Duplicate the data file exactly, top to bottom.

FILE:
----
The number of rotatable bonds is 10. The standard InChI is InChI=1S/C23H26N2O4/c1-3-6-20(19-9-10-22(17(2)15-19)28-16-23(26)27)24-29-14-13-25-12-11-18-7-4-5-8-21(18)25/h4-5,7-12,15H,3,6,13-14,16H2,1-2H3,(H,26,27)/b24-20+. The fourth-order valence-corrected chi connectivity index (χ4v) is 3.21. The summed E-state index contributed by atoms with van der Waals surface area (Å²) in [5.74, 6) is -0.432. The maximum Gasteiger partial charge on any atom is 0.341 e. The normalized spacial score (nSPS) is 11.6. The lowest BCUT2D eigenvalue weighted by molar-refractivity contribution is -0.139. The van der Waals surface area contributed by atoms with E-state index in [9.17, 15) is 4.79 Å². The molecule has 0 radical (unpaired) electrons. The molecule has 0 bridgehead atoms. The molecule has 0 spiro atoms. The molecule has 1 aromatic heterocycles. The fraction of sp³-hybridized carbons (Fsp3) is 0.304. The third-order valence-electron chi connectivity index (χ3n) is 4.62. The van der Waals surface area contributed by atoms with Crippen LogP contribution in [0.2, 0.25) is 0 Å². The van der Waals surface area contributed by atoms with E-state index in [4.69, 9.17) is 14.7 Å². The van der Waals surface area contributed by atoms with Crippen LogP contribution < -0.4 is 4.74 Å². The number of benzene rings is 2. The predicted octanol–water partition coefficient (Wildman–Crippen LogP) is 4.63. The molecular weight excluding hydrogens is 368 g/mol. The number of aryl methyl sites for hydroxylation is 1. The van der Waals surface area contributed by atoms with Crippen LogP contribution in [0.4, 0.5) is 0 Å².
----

The number of rotatable bonds is 10. The standard InChI is InChI=1S/C23H26N2O4/c1-3-6-20(19-9-10-22(17(2)15-19)28-16-23(26)27)24-29-14-13-25-12-11-18-7-4-5-8-21(18)25/h4-5,7-12,15H,3,6,13-14,16H2,1-2H3,(H,26,27)/b24-20+. The fourth-order valence-corrected chi connectivity index (χ4v) is 3.21. The summed E-state index contributed by atoms with van der Waals surface area (Å²) in [5.74, 6) is -0.432. The maximum Gasteiger partial charge on any atom is 0.341 e. The normalized spacial score (nSPS) is 11.6. The lowest BCUT2D eigenvalue weighted by molar-refractivity contribution is -0.139. The van der Waals surface area contributed by atoms with E-state index in [9.17, 15) is 4.79 Å². The molecule has 0 radical (unpaired) electrons. The molecule has 0 bridgehead atoms. The molecule has 0 spiro atoms. The molecule has 1 aromatic heterocycles. The fraction of sp³-hybridized carbons (Fsp3) is 0.304. The third-order valence-electron chi connectivity index (χ3n) is 4.62. The van der Waals surface area contributed by atoms with Crippen LogP contribution in [0.2, 0.25) is 0 Å². The van der Waals surface area contributed by atoms with E-state index in [4.69, 9.17) is 14.7 Å². The van der Waals surface area contributed by atoms with Crippen LogP contribution < -0.4 is 4.74 Å². The number of benzene rings is 2. The predicted octanol–water partition coefficient (Wildman–Crippen LogP) is 4.63. The molecular weight excluding hydrogens is 368 g/mol. The number of aryl methyl sites for hydroxylation is 1. The van der Waals surface area contributed by atoms with Crippen LogP contribution in [0.4, 0.5) is 0 Å².